My start in the interior design world focused on the remodeling/construction side of the industry. Over the past nearly 8 years I've learned the importance the other decorative elements and how they can finish a new remodeled space so it feels complete. When starting a project, interior designers not only evaluate the construction needs of a space, but also come up with an accessories plan that 1) fits the aesthetic and 2) beautifies the space without distracting from the key design elements in the room. The "accessories" plan will help finish out the space beyond what surfaces are able to. The team at JASON BALL interiors is known for a clean and uncluttered look. We like to minimize the "extras" and create a perfect balance between the finishing touches and other features in the room ~ furniture, architectural details, artwork, etc. The accessories should compliment, not take away. Here are some wonderful examples pulled from Houzz.com on accessory styling that we love. The simplicity of the accessories in this beautifully appointed sitting room focuses on a sophisticated color story more than anything. The teal and lemon yellow from the artwork is carried throughout the room in subtle ways.
A subtle palette of taupe, browns and whites in this living room's accessories helps in highlighting the architectural details of the fireplace and coffered ceiling. Meaningful groupings of vases on the fireplace mantle, a collection of books on the coffee table are all that's really needed to round out this beautiful space.
Sometimes a space needs almost nothing extra because of the architectural details present. I envision this home on a tree-lined street in Manhattan or Boston or D.C. The contemporary furnishings and simple accessories are perfect compliments to the ornate moldings and weighty architectural details. Notice the lack of extras. Each accessory used is sculptural and unique in it's own rite. This creates a room with a more art-focused feel where all the design elements work together beautifully.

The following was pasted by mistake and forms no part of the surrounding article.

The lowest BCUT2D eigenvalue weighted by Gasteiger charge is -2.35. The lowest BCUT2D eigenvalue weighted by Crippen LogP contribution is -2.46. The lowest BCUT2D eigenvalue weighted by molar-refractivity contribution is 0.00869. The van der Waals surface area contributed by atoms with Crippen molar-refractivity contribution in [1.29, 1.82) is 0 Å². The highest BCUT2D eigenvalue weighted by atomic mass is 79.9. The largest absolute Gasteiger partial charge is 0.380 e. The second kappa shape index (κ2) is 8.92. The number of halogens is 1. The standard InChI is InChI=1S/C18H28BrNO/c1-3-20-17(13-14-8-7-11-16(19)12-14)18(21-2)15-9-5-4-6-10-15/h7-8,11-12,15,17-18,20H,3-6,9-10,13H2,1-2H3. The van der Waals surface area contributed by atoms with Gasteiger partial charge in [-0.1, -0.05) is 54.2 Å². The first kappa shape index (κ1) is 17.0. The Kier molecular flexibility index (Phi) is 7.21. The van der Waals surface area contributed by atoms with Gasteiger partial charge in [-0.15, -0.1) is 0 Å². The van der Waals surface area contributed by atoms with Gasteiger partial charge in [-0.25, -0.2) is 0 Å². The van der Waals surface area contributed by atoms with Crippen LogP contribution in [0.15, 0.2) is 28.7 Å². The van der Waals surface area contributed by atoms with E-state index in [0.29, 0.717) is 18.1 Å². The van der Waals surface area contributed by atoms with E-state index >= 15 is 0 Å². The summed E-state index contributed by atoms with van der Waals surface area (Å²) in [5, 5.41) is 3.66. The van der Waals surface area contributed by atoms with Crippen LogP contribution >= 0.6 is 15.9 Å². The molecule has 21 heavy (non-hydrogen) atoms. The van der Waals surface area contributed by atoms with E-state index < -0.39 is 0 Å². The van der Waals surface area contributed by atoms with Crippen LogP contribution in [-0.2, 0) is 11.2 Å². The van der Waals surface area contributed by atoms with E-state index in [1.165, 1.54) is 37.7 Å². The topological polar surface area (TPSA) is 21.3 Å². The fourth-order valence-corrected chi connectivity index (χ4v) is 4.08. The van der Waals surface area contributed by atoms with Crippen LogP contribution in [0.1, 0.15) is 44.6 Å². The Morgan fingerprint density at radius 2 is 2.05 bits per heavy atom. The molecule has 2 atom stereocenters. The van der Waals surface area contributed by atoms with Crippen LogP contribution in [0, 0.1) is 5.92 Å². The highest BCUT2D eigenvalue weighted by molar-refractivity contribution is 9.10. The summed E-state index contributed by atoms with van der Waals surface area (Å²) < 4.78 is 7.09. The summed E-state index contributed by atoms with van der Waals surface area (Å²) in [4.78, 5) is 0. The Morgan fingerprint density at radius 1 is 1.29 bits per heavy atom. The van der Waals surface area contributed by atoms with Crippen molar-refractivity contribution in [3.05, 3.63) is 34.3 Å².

Kitchens are one of those rooms that home owners often forget about in terms of accessorizing. But, these rooms are the ones most often in need of a strong accessory plan to help soften the "hardness" of the space. Kitchens are typically constructed with stone, tile and wood. Mixing some color and softer details in the space plays an important role in personalizing and humanizing the room. These two examples are very different from each other. The first kitchen uses soft colors and heirloom objects to compliment the traditional feel of the kitchen. In the second kitchen (and in complete opposition to the first example), accessories are used to move color around the room and create a harmonious decorative scheme. While there are a number of accessories, the consistency in shape in the groupings keeps the overall contemporary design elements in tact.
As you are tackling your project, remember the accessories and their importance in finishing out your space. Keep the groupings interesting, tight and make sure they compliment the other design elements for that professional look. More than anything, have fun selecting your accessories and don't be afraid to take a risk.
And, now how I accessorize my own home. I personally love to surround myself with objects collected from travels, from my childhood and special art pieces. Here's a picture that was published in Oregon Home earlier this year (read the full article here). In this room I have deer antlers from Ohio (my wife just saw them laying in a field), some great coffee table books, flowers, a vase from my childhood and an Irish cross commemorating our trip to Ireland in 2001. The range of objects fits the eclectic style of our 1908 farmhouse in NE Portland.
So, what is accessorizing style?